Stepp opened the half for the Zags by cutting the lead to one when he was fouled attempting a trey and connected on all three free-throws. Ronny Turiaf awoke in the second half by scoring only his second bucket of the contest, giving Gonzaga its first lead of the game, 42-41, at the 16:00 mark. A lob from Stepp to Turiaf capped a 7-0 run that gave GU the 45-41 lead. The run was helped in-part by the Tigers missing 5 of 6 free-throws. Someone had to commit those fouls and the offenders were Gonzaga's frontline. Turiaf, Violette, and Richard Fox were each tagged with four fouls and with a scary 7 minutes left. The foul trouble forced Gonzaga's bigs to play soft and cautiously. A Paulding three recaptured Missouri's lead, 61-60 with 4:49 remaining. On the next play Stepp drove the lane and his shot was blocked. Mark Few became enraged, arguing that the call should have been goal-tending. Few's shouts were awarded with a technical foul; a potential game-breaker. Missouri connected on both free-throws to gain a three point advantage, but didn't capitalize on the extra offensive opportunity. Missouri's Josh Kroenke scored a trey to make it 67-62 with 3:36 to go and the situation looked grim. The following offensive set for the Bulldogs was a circus, seeing Gonzaga score 6 points in only 10 seconds. Turiaf was fed inside, made the shot, and was fouled. His bucket cut the lead to 67-64. Ronny missed the free-throw, but Knight skied for the offensive board. Errol kicked the ball out to Stepp for an open three, which Blake narrowly missed. Violette gathered another offensive board. Cory took the ball up strong, scoring his first and only bucket of the game, and was fouled in the process. He missed the free-throw, but this time Turiaf retrieved the missed shot and got the bucket. This sequence not only gave GU the incredible 68-67 lead with 2:08 remaining, but turned the Key Arena crowd to a frenzy. Gonzaga led by as many as three points when Ronny Turiaf was fouled and made both free-throws with 1:55 to play. Missouri tied the basketball game when Kyle Bankhead was whistled for a soft foul and the Tiger was able to connect on his double-bonus, making the new score 70-70 with 1:29. Bankhead made up for his foul by rebounding a critical Missouri miss and being fouled in the process. Kyle mad both of the double-bonus shots, putting the Zags back up by two, 72-70 with only 52 seconds lingering on the clock. Missouri purposely fouled Turiaf with 24.3 seconds, following another blank on their offensive end, hoping for a miss or two to still give them a chance. The Tigers got their wish. Turiaf made only one of two, making it a one-possession game. Down by three, Missouri had the choice of scoring a two and hope for another Zag miss or to attempt to tie the game with a three. Missouri's Rickey Paulding chose the three, shaking a Gonzaga defender and sinking long-range bucket.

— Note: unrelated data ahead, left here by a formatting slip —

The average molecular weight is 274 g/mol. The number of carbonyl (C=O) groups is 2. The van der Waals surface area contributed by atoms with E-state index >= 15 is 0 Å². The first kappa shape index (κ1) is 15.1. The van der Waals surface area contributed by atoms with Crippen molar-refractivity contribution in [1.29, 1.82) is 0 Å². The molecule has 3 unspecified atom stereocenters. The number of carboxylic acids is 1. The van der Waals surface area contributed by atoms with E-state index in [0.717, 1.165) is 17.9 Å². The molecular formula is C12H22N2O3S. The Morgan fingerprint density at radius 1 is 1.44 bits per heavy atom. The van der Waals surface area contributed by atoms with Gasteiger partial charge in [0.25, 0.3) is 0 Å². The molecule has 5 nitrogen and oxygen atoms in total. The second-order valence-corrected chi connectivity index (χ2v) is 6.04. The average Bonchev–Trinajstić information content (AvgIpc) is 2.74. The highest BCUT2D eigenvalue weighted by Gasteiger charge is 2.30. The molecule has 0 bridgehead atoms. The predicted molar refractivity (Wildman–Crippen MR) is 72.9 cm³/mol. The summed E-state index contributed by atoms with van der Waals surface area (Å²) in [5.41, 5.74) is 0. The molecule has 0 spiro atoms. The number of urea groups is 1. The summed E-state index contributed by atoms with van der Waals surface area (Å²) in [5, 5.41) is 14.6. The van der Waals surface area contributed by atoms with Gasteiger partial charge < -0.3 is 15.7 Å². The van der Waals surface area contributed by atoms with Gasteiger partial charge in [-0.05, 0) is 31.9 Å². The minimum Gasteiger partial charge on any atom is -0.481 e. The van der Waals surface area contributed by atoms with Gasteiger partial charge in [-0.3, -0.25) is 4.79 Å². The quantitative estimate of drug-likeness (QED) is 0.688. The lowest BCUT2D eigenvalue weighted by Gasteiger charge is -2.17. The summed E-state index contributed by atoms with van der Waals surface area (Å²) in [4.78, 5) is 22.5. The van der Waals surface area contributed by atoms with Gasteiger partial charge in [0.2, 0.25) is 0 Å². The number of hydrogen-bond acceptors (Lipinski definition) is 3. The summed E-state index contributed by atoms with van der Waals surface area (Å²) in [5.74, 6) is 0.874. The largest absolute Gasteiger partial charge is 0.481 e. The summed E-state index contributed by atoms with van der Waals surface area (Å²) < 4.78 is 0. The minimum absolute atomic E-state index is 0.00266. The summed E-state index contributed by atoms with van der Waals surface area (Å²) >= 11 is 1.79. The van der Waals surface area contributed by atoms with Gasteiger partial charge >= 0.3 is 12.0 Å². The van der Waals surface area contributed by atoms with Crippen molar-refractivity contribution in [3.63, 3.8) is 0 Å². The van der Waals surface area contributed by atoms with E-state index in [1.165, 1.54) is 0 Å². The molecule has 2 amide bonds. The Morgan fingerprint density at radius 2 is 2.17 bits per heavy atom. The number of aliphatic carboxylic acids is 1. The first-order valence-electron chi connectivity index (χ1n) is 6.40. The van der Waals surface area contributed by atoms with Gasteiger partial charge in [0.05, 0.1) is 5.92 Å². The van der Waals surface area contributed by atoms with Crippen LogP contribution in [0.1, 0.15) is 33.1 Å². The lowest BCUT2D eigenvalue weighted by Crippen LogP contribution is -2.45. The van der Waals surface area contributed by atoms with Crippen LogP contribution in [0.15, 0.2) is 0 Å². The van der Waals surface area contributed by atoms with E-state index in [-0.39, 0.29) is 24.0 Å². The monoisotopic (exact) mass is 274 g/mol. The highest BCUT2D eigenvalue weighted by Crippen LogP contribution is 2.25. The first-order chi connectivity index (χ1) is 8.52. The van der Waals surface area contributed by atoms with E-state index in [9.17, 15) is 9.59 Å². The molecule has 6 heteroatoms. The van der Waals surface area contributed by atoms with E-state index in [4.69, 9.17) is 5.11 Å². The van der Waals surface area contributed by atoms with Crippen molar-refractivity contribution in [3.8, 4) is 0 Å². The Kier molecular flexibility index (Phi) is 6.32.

Tie game, 73-73, and going into overtime.
The extra period was just as demanding as the second half for the Bulldogs. Missouri opened overtime being hot from the outside and grabbed the early lead. The Bulldogs battled back with the help of Turiaf, playing with four fouls. His bucket with 1:01 to play in OT gave Gonzaga an 81-80 advantage. At the other end of the floor, Turiaf took an offensive charge against Paulding with 36.2 seconds remaining in the extra period. Only six seconds later, Adam Morrison was fouled and connected on his free-throw attempts to make it 83-80 Gonzaga. Looking for another three to save his team again, Paulding made a crucial mistake by stepping on the sideline, putting the ball back into the hands of the Bulldogs. With the clock against them, the Tigers fouled Kyle Bankhead. Bankhead, who hadn't missed a free-throw in the game, calmly sank both with 13 seconds remaining. Stepp collected a Missouri miss and was fouled with four seconds remaining. If he made the free-throws or not, it didn't matter, the Zags were the victors. Stepp made both, making the final score a misleading 87-80 win… it just wasn't that easy.
With superior defense, clutch free-throw shooting in the stretch, and huge heart, Gonzaga gained the victory over the third ranked Tigers, the highest ranked opponent ever to fall to the Zags. Equally impressive in the Bulldog's win was the obvious team-first mentality of the players. Each individual seemed willing to play the role necessary under the pressure-packed circumstances to ensure a victory. Next Saturday the No. 9 Stanford Cardinal will test the newly ranked, No. 13 Zags at the Bay Area Pete Newell Challenge.